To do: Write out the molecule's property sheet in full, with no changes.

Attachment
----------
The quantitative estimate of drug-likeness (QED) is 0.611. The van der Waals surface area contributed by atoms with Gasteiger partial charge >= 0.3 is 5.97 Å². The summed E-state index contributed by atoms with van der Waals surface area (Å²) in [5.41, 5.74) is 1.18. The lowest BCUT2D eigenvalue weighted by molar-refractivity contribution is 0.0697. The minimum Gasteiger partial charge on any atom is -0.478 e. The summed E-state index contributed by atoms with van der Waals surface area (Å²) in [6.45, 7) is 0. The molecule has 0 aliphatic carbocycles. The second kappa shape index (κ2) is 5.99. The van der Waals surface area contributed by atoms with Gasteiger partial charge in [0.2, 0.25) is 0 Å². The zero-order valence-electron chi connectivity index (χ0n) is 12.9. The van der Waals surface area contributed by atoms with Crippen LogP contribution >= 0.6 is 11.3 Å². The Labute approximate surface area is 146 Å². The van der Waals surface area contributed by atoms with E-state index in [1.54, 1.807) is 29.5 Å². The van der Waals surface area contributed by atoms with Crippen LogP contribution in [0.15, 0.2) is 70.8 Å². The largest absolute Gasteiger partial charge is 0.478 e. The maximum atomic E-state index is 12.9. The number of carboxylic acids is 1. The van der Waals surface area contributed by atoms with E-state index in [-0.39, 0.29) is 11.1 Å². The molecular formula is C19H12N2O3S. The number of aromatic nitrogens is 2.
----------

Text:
The quantitative estimate of drug-likeness (QED) is 0.611. The van der Waals surface area contributed by atoms with Gasteiger partial charge >= 0.3 is 5.97 Å². The summed E-state index contributed by atoms with van der Waals surface area (Å²) in [5.41, 5.74) is 1.18. The lowest BCUT2D eigenvalue weighted by molar-refractivity contribution is 0.0697. The minimum Gasteiger partial charge on any atom is -0.478 e. The summed E-state index contributed by atoms with van der Waals surface area (Å²) in [6.45, 7) is 0. The molecule has 0 aliphatic carbocycles. The second kappa shape index (κ2) is 5.99. The van der Waals surface area contributed by atoms with Gasteiger partial charge in [0.2, 0.25) is 0 Å². The zero-order valence-electron chi connectivity index (χ0n) is 12.9. The van der Waals surface area contributed by atoms with Crippen LogP contribution >= 0.6 is 11.3 Å². The Labute approximate surface area is 146 Å². The van der Waals surface area contributed by atoms with E-state index in [1.54, 1.807) is 29.5 Å². The van der Waals surface area contributed by atoms with Crippen LogP contribution in [0.15, 0.2) is 70.8 Å². The largest absolute Gasteiger partial charge is 0.478 e. The maximum atomic E-state index is 12.9. The number of carboxylic acids is 1. The van der Waals surface area contributed by atoms with E-state index in [-0.39, 0.29) is 11.1 Å². The molecular formula is C19H12N2O3S. The number of aromatic nitrogens is 2.